• Ask important questions
  • Shorten your questions
  • Use survey logic
  • Prefill answers
  • Avoid asking technical questions
  • Conduct surveys frequently
  • Present longer surveys as modules
  • Add variety to your questions

Ask important questions

Before sending out your survey, ensure all your questions are relevant. If multiple questions serve the same purpose, only one of them needs to be retained, while the others can be removed.

Consider a survey that asks the following questions:
  • How do you feel about Zylker’s new mouth wash?
  • How would you rate Zylker’s new mouth wash?
  • What was your experience using Zylker’s new mouth wash?

All of the above questions will elicit similar responses, so only one should be kept. Alternatively, you can set one of the questions as mandatory and the others as optional.

Also, if the answer to a particular question will be the same from everyone, avoid asking that question as it might.

Shorten your questions

First, reduce the length of your introduction and conclusion messages. Next, do some proofreading to ensure your questions are concise. Remember, each word adds length to your survey.

It’s helpful to eliminate starters, like “It would be great to know…” or “We’d like to know how you feel about…” as these phrases will lengthen your questions. You can also eliminate unrelated answer options to make your survey crisp at a basic level.

Use survey logic

Use survey logic to make sure you’re only displaying relevant questions to your respondents. Question and answer display logic can help you with this.

Say a customer is asked the following question:

Select your favorite brands from the following choices:

  • Adidas
  • Puma
  • Nike
  • Fila

If the customer selects Adidas and Nike from the list of brands, the questions that follow should only be related to Adidas and Nike. This logical survey construction saves a lot of time for respondents and decreases the risk of survey abandonment.

Prefill answers

Fill in as many survey questions as possible using data available to your organization. This form of automation reduces the time it takes to answer your survey.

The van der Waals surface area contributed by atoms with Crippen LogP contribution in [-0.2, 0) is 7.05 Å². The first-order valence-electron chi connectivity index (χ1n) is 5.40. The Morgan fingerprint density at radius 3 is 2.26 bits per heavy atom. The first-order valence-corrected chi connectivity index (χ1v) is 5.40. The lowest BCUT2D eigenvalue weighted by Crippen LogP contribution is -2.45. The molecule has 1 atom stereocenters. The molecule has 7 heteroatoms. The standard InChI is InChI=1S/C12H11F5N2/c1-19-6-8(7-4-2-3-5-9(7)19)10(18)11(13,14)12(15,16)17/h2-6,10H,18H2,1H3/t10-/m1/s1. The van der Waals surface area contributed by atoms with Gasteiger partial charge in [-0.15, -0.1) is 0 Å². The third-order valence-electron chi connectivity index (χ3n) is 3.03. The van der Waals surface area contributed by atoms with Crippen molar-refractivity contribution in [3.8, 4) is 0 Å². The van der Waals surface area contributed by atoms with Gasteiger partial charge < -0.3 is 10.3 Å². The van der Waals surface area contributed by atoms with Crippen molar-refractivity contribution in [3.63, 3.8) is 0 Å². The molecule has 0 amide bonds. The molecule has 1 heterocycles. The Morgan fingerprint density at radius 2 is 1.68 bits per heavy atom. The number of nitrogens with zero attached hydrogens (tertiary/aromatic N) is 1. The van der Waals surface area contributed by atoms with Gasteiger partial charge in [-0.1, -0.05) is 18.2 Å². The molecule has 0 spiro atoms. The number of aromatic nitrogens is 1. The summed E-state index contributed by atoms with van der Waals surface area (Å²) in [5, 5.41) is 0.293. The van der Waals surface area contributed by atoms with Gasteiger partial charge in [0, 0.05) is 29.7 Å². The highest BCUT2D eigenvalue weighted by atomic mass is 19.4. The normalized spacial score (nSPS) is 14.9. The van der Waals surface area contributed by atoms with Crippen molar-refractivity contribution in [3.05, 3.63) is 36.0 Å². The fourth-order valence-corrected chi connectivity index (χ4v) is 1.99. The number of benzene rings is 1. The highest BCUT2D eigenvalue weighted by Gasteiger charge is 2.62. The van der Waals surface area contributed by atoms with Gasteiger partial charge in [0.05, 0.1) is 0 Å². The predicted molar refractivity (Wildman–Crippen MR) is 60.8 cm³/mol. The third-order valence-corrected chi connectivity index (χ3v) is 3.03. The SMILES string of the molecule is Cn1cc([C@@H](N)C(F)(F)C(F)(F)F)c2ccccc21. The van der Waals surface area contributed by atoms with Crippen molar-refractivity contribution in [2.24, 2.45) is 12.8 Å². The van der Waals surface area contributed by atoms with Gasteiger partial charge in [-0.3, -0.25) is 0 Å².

For example, your organization’s CRM system stores data about your customers, like their name, age, gender, and address. Fill in the survey with this available information so the respondent can focus on the remaining questions.

Avoid asking technical questions

Certain product or service terms may be common within your organization, but they may not be as familiar to customers. Avoid posing jargon-heavy questions, and opt for layman’s terms to encourage understanding. Consider posing more technical types of questions to your online community or during in-person interactions, so you have the opportunity to explain the required nuances in detail.

How would you characterize the level of personalization and tailored attention you received throughout your interactions with our brand?
  • Exceedingly personalized
  • Moderately customized
  • Somewhat generic
  • Lacking in personalization

Conduct surveys frequently

Don’t flood your respondents with too many questions at once. Asking too many questions makes your surveys longer and reduces the response rate. Instead, classify questions by topic, product, or service, and break them into multiple surveys to send out at frequent intervals. Using this technique, you can roll out follow-up surveys as well.

Present longer surveys as modules

When sending out longer surveys (which we recommend you do sparingly), break the surveys into modules and ask if the respondent is willing to continue at the end of each module. This increases the respondent’s trust in your brand and also makes the survey feel more manageable.

Add variety to your questions

Use different question types to make your survey more engaging. Consider combining multiple choice questions, scoring questions, matrix questions, and dropdown questions, and including text boxes where respondents can put answers into their own words.

Use elements of gamification in your questions by incorporating polls, guessing challenges, and competitions. You can even use timers to turn survey questions into quizzes and tests.

Shortening your surveys gives you a considerable edge when it comes to increasing your response rate. Start by applying these ideas, but feel free to improvise, keeping in mind that you know your business and your customers best. Remember, better surveys mean better results, and better results mean better analyses and more opportunities for business growth.